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Computational Thermodynamic and Biosynthetic Analysis of Genome-scale Metabolic Models

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The use of processes based on microorganisms to produce fuels, monomers, and pharmaceuticals from renewable feedstocks is increasing today due to their environmental and economic advantages over petrochemical-based processes. In order to unlock the full potential of microorganisms to produce a sustainable industry centered on biosynthesis, an improved understanding of the complex and highly coupled biochemical processes taking place within metabolism is required. The ability to design and optimize new biosynthetic pathways to expand on the biosynthetic capabilities of microorganisms must also be improved. This thesis work focused on the development and application of computational methods for improving the understanding of cell metabolism and utilizing that understanding toward the design of new biosynthetic pathways. First, thermodynamics was applied to predict ranges for intracellular fluxes, metabolite activities, and reaction driving force (ΔrG') using a new form of constraints-based modeling called thermodynamics-based metabolic flux analysis (TMFA). TMFA was applied to study the iJR904 metabolic model of E. coli, and a group contribution method was utilized to estimate the standard Gibbs free energy change (ΔrG'°) for the reactions in the iJR904 model to impose the thermodynamic constraints of TMFA. To improve estimations of ΔrG'°, a new group contribution method was also developed that has enhanced accuracy and wider applicability compared to previous methods. In the final portion of this thesis work, the Biochemical Network Integrated Computational Explorer (BNICE) was applied to generate thousands of novel pathways from pyruvate to 3-hydroxypropoate. Pathway evaluation methods based on TMFA were applied to identify the four most promising pathways to 3HP, (three of which are novel pathways), based on pathway length, yield of 3HP, and maximum 3HP concentration. All pathways were generated using 86 generalized reaction rules developed for BNICE based on the types of chemical transformations known to be catalyzed by enzymes. These reaction rules were demonstrated to be capable of reproducing 47% of the reactions in the iJR904 model and 50% of the reactions in the KEGG database, indicating the breadth of biochemistry covered by these diverse reaction rules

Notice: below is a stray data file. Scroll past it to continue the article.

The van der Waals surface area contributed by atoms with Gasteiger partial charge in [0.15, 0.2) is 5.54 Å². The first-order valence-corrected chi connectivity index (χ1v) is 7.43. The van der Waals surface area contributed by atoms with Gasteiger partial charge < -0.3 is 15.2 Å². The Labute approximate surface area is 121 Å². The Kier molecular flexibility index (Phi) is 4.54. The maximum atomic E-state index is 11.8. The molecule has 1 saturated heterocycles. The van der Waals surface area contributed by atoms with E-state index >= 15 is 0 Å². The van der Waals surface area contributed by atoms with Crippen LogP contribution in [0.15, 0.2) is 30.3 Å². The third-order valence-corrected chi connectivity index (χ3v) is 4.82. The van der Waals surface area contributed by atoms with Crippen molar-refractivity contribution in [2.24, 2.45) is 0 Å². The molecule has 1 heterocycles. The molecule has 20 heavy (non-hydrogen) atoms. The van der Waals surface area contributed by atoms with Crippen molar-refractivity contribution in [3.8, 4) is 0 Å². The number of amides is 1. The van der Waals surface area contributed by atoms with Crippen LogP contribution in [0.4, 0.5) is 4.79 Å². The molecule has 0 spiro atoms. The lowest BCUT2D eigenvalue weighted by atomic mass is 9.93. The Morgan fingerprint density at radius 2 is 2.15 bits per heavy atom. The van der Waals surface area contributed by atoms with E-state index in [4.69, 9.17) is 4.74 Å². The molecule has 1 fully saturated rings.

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  • 06/01/2018
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